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The Collegian

The Student News Site of Tarrant County College

The Collegian

The Student News Site of Tarrant County College

The Collegian

NW Campus discusses suicide prevention tactics

NW+Campus+discusses+suicide+prevention+tactics
Students ask NW counseling and advising assistant director Lily Calzada questions during the NW suicide prevention seminar. Social, biological and environmental risk factors add stress to a person’s life and may increase their likelihood of dying by suicide. The seminar was part of the two-day NW Student Success Conference. Audrey Werth/The Collegian
Students ask NW counseling and advising assistant director Lily Calzada questions during the NW suicide prevention seminar. Social, biological and environmental risk factors add stress to a person’s life and may increase their likelihood of dying by suicide. The seminar was part of the two-day NW Student Success Conference.
Audrey Werth/The Collegian

By Audrey Werth/reporter

Suicide takes nearly 40,000 lives a year in America. In Texas, there are one and a half times more suicides than homicides and an average of 7.5 deaths by suicide every day.

Lily Calzada, NW counseling and advising assistant director, spoke Sept. 10 about preventing suicide by asking questions and reaching out to individuals who may be thinking about suicide.
“You don’t have to be the one to know [what to do], you just need to know how to get your friend help,” Calzada said.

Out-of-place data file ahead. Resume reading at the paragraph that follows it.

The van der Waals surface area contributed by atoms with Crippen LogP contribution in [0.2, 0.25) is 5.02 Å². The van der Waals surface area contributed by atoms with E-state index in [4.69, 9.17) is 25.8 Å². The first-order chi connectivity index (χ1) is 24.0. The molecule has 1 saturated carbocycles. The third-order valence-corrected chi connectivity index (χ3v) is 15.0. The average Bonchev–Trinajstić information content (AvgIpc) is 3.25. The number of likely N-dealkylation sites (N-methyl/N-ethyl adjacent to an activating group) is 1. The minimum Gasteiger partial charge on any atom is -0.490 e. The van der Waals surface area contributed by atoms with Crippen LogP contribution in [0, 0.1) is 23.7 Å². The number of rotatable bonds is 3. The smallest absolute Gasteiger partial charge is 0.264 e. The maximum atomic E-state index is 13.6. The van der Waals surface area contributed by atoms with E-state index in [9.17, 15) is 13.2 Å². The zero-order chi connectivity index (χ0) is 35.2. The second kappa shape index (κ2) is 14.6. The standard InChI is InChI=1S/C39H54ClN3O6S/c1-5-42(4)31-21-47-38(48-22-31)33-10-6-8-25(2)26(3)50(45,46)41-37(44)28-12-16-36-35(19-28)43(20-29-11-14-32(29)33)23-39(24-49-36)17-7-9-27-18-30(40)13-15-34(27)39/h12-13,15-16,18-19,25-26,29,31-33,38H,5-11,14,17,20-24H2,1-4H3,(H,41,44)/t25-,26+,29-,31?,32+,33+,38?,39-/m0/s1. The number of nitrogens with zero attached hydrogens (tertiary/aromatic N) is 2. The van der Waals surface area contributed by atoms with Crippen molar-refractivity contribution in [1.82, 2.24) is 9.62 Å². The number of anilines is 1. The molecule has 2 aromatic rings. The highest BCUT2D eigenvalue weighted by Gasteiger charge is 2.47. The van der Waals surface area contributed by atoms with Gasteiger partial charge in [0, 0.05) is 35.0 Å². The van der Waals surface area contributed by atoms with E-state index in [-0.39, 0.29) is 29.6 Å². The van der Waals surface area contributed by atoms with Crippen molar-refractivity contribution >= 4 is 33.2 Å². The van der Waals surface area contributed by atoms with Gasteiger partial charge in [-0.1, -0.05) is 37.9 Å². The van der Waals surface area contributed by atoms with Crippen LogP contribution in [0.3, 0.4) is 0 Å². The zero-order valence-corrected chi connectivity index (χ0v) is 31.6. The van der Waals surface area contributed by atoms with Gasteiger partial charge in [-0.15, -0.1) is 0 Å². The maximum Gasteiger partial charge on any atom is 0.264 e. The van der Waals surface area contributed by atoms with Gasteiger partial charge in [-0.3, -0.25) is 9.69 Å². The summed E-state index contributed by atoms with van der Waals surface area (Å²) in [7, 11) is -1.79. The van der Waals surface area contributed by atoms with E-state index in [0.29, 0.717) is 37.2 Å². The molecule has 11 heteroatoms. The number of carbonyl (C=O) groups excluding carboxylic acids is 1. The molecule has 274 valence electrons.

Social, biological and environmental risk factors add stress to a person’s life and may increase their likelihood of dying by suicide, Calzada said.
“When risk factors are high and protective factors are low, that’s when we are in the suicidal zone,” she said.

John Birchen, a youth minister and NW student, found that the presentation provided helpful information he could use with his youth group.

“I had one youth in my group who actually saved another member from suicide, so I definitely want to be more aware of what’s going on with my students,” he said. “This presentation definitely gave me a good foundation.”

Calzada urged students not to fear asking a friend if he or she was thinking about suicide.

“You might think it is putting the idea in their mind, but they already have the idea if they are really thinking about it,” she said. “Instead, it gives them a sense of relief that someone is finally hearing them.”

Calzada told the students if they think someone sounds suicidal but then tells them not to worry, they should challenge that person.

“They might not even know they are talking about suicide,” she said. “You challenge them and say, ‘It really sounds like it to me. Let’s be careful with our words.’”

As for the importance of including in-depth information about biological and mental dysfunction, Calzada said, “I think that that would be more associated with depression and mental illnesses, but when we’re talking about suicide, depression is just a small part of it.”

Calzada said depression and its related factors were topics for another discussion.

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